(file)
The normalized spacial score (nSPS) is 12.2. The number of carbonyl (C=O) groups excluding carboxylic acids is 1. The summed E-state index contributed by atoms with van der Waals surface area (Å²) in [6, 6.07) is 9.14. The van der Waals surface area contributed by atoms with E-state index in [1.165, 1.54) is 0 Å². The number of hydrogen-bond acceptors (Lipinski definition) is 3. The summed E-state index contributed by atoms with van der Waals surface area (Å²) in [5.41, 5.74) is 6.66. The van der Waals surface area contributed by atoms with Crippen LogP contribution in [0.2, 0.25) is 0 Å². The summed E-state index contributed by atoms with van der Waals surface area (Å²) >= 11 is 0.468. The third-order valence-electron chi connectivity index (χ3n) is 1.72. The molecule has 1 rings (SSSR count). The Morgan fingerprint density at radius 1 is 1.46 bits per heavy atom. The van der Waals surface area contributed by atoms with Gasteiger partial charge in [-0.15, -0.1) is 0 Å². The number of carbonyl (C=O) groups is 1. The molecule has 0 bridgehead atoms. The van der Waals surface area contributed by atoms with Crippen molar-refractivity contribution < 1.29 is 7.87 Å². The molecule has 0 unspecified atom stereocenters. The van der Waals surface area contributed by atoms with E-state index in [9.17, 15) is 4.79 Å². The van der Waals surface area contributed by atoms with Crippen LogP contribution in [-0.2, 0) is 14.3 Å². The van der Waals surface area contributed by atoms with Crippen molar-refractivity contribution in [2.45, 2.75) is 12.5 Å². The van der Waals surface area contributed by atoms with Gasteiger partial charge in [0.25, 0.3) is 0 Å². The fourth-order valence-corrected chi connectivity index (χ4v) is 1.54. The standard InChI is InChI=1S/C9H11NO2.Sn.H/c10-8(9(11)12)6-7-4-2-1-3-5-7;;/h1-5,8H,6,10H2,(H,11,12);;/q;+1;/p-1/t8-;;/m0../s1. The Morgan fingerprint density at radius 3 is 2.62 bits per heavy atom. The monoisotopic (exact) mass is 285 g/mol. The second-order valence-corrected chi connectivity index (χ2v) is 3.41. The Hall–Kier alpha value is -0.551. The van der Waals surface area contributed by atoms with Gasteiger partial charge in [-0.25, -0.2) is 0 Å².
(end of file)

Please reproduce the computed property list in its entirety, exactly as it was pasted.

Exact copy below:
The normalized spacial score (nSPS) is 12.2. The number of carbonyl (C=O) groups excluding carboxylic acids is 1. The summed E-state index contributed by atoms with van der Waals surface area (Å²) in [6, 6.07) is 9.14. The van der Waals surface area contributed by atoms with E-state index in [1.165, 1.54) is 0 Å². The number of hydrogen-bond acceptors (Lipinski definition) is 3. The summed E-state index contributed by atoms with van der Waals surface area (Å²) in [5.41, 5.74) is 6.66. The van der Waals surface area contributed by atoms with Crippen LogP contribution in [0.2, 0.25) is 0 Å². The summed E-state index contributed by atoms with van der Waals surface area (Å²) >= 11 is 0.468. The third-order valence-electron chi connectivity index (χ3n) is 1.72. The molecule has 1 rings (SSSR count). The Morgan fingerprint density at radius 1 is 1.46 bits per heavy atom. The van der Waals surface area contributed by atoms with Gasteiger partial charge in [-0.15, -0.1) is 0 Å². The number of carbonyl (C=O) groups is 1. The molecule has 0 bridgehead atoms. The van der Waals surface area contributed by atoms with Crippen molar-refractivity contribution < 1.29 is 7.87 Å². The molecule has 0 unspecified atom stereocenters. The van der Waals surface area contributed by atoms with E-state index in [9.17, 15) is 4.79 Å². The van der Waals surface area contributed by atoms with Crippen LogP contribution in [-0.2, 0) is 14.3 Å². The van der Waals surface area contributed by atoms with Crippen molar-refractivity contribution in [2.45, 2.75) is 12.5 Å². The van der Waals surface area contributed by atoms with Gasteiger partial charge in [0.25, 0.3) is 0 Å². The fourth-order valence-corrected chi connectivity index (χ4v) is 1.54. The standard InChI is InChI=1S/C9H11NO2.Sn.H/c10-8(9(11)12)6-7-4-2-1-3-5-7;;/h1-5,8H,6,10H2,(H,11,12);;/q;+1;/p-1/t8-;;/m0../s1. The Morgan fingerprint density at radius 3 is 2.62 bits per heavy atom. The monoisotopic (exact) mass is 285 g/mol. The second-order valence-corrected chi connectivity index (χ2v) is 3.41. The Hall–Kier alpha value is -0.551. The van der Waals surface area contributed by atoms with Gasteiger partial charge in [-0.25, -0.2) is 0 Å².